Information is the currency of democracy.
Since 9/11, the US government, through Presidents Bush and Obama, has increasingly told the US public that “state secrets” will not be shared with citizens. Candidate Obama pledged to reduce the use of state secrets, but President Obama continued the Bush tradition. The courts, Congress and international allies have gone meekly along with the escalating secrecy demands of the US Executive.
By labeling tens of millions of documents secret, the US government has created a huge vacuum of information.
But information is the lifeblood of democracy. Information about government contributes to a healthy democracy. Transparency and accountability are essential elements of good government. Likewise, “a lack of government transparency and accountability undermines democracy and gives rise to cynicism and mistrust,” according to a 2008 Harris survey commissioned by the Association of Government Accountants.
Into the secrecy vacuum stepped Private Bradley Manning, who, according to the Associated Press, was able to defeat “Pentagon security systems using little more than a Lady Gaga CD and a portable computer memory stick.”
Manning apparently sent the information to Wikileaks – a nonprofit media organization that specializes in publishing leaked information. Wikileaks in turn shared the documents to other media around the world, including The New York Times, and published much of the documents’ contents on its website.
Despite criminal investigations by the U.S. and other governments, it is not clear that media organizations like Wikileaks can be prosecuted in the U.S., in light of the First Amendment. Recall that the First Amendment says: “Congress shall make no law respecting an establishment of religion, or prohibiting the free exercise thereof; or abridging the freedom of speech, or of the press; or of the right of the people peaceably to assemble, and to petition the government for a redress of grievances.”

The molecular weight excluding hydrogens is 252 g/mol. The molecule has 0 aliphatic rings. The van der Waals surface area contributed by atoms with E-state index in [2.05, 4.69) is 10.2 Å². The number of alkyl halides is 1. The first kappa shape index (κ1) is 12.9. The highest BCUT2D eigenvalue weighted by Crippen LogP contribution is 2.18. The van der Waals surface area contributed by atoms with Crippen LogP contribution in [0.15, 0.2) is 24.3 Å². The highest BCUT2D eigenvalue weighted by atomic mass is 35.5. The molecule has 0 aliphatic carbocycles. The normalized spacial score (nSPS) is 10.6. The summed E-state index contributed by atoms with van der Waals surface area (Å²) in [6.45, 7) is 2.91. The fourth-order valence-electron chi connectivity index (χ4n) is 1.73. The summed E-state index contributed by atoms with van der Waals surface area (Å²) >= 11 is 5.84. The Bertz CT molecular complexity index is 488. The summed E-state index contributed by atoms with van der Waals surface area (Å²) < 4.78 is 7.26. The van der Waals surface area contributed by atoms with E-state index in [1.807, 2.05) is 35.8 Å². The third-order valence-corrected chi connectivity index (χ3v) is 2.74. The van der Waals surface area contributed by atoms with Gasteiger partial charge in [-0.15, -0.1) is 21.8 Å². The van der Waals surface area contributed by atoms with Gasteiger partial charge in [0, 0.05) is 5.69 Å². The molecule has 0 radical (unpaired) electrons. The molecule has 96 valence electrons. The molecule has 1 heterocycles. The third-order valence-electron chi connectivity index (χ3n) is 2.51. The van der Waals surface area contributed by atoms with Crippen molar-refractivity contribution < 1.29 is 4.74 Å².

Outraged politicians are claiming that the release of government information is the criminal equivalent of terrorism and puts innocent people’s lives at risk. Many of those same politicians authorized the modern equivalent of carpet bombing of Baghdad and other Iraqi cities, the sacrifice of thousands of lives of soldiers and civilians and drone assaults on civilian areas in Afghanistan, Pakistan and Yemen. Their anger at a document dump, no matter how extensive, is more than a little suspect.
Everyone, including Wikileaks and the other media reporting on what the documents reveal, hopes that no lives will be lost because of this flood of information. So far, it appears those hopes have been met: McClatchy Newspapers reported November 28, 2010, that “US officials conceded that they have no evidence to date that the [prior] release of documents led to anyone’s death.”
The U.S. has been going in the wrong direction for years by classifying millions of documents as secrets. Wikileaks and other media that report these so-called secrets will embarrass people, yes. Wikileaks and other media will make leaders uncomfortable, yes. But embarrassment and discomfort are small prices to pay for a healthier democracy.
Wikileaks has the potential to make transparency and accountability more robust in the U.S. That is good for democracy.